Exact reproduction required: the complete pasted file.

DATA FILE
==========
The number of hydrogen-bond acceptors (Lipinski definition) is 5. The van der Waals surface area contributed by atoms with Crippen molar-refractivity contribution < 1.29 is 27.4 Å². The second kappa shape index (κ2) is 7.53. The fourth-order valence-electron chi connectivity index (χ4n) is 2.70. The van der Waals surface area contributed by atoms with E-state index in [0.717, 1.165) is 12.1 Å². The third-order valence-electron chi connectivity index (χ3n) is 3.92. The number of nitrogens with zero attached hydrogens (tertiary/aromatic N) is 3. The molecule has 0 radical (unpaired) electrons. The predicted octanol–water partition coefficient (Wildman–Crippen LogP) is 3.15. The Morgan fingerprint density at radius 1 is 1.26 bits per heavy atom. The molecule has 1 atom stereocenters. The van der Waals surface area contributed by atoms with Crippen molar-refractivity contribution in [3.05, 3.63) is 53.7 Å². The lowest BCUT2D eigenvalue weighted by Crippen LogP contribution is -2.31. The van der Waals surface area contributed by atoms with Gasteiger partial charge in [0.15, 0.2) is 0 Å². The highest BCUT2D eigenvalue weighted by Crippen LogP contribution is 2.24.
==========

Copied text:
The number of hydrogen-bond acceptors (Lipinski definition) is 5. The van der Waals surface area contributed by atoms with Crippen molar-refractivity contribution < 1.29 is 27.4 Å². The second kappa shape index (κ2) is 7.53. The fourth-order valence-electron chi connectivity index (χ4n) is 2.70. The van der Waals surface area contributed by atoms with E-state index in [0.717, 1.165) is 12.1 Å². The third-order valence-electron chi connectivity index (χ3n) is 3.92. The number of nitrogens with zero attached hydrogens (tertiary/aromatic N) is 3. The molecule has 0 radical (unpaired) electrons. The predicted octanol–water partition coefficient (Wildman–Crippen LogP) is 3.15. The Morgan fingerprint density at radius 1 is 1.26 bits per heavy atom. The molecule has 1 atom stereocenters. The van der Waals surface area contributed by atoms with Crippen molar-refractivity contribution in [3.05, 3.63) is 53.7 Å². The lowest BCUT2D eigenvalue weighted by Crippen LogP contribution is -2.31. The van der Waals surface area contributed by atoms with Gasteiger partial charge in [0.15, 0.2) is 0 Å². The highest BCUT2D eigenvalue weighted by Crippen LogP contribution is 2.24.